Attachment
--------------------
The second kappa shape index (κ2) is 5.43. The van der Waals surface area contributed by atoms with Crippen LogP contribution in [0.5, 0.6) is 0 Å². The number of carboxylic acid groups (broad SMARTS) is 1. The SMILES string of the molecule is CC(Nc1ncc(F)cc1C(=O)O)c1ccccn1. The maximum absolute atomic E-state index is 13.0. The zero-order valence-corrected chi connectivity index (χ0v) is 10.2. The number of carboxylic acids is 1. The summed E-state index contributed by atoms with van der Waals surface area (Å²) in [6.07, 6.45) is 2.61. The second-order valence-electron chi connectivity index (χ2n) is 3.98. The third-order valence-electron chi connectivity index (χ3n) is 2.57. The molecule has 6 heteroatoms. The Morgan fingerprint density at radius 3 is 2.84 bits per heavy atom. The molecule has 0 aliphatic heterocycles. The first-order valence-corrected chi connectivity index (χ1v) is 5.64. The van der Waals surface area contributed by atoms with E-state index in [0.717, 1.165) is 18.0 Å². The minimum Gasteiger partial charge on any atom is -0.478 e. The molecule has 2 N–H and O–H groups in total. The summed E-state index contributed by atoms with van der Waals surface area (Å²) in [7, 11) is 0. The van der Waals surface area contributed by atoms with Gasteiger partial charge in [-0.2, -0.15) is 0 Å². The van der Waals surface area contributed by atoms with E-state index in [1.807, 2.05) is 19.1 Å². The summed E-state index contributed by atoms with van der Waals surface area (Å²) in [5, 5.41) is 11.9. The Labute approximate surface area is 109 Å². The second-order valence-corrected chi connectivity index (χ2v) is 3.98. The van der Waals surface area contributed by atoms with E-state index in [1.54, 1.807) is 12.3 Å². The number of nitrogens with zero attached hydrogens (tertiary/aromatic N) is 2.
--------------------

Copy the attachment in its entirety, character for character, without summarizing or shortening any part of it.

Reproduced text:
The second kappa shape index (κ2) is 5.43. The van der Waals surface area contributed by atoms with Crippen LogP contribution in [0.5, 0.6) is 0 Å². The number of carboxylic acid groups (broad SMARTS) is 1. The SMILES string of the molecule is CC(Nc1ncc(F)cc1C(=O)O)c1ccccn1. The maximum absolute atomic E-state index is 13.0. The zero-order valence-corrected chi connectivity index (χ0v) is 10.2. The number of carboxylic acids is 1. The summed E-state index contributed by atoms with van der Waals surface area (Å²) in [6.07, 6.45) is 2.61. The second-order valence-electron chi connectivity index (χ2n) is 3.98. The third-order valence-electron chi connectivity index (χ3n) is 2.57. The molecule has 6 heteroatoms. The Morgan fingerprint density at radius 3 is 2.84 bits per heavy atom. The molecule has 0 aliphatic heterocycles. The first-order valence-corrected chi connectivity index (χ1v) is 5.64. The van der Waals surface area contributed by atoms with E-state index in [0.717, 1.165) is 18.0 Å². The minimum Gasteiger partial charge on any atom is -0.478 e. The molecule has 2 N–H and O–H groups in total. The summed E-state index contributed by atoms with van der Waals surface area (Å²) in [7, 11) is 0. The van der Waals surface area contributed by atoms with Gasteiger partial charge in [-0.2, -0.15) is 0 Å². The van der Waals surface area contributed by atoms with E-state index in [1.807, 2.05) is 19.1 Å². The summed E-state index contributed by atoms with van der Waals surface area (Å²) in [5, 5.41) is 11.9. The Labute approximate surface area is 109 Å². The second-order valence-corrected chi connectivity index (χ2v) is 3.98. The van der Waals surface area contributed by atoms with E-state index in [1.54, 1.807) is 12.3 Å². The number of nitrogens with zero attached hydrogens (tertiary/aromatic N) is 2.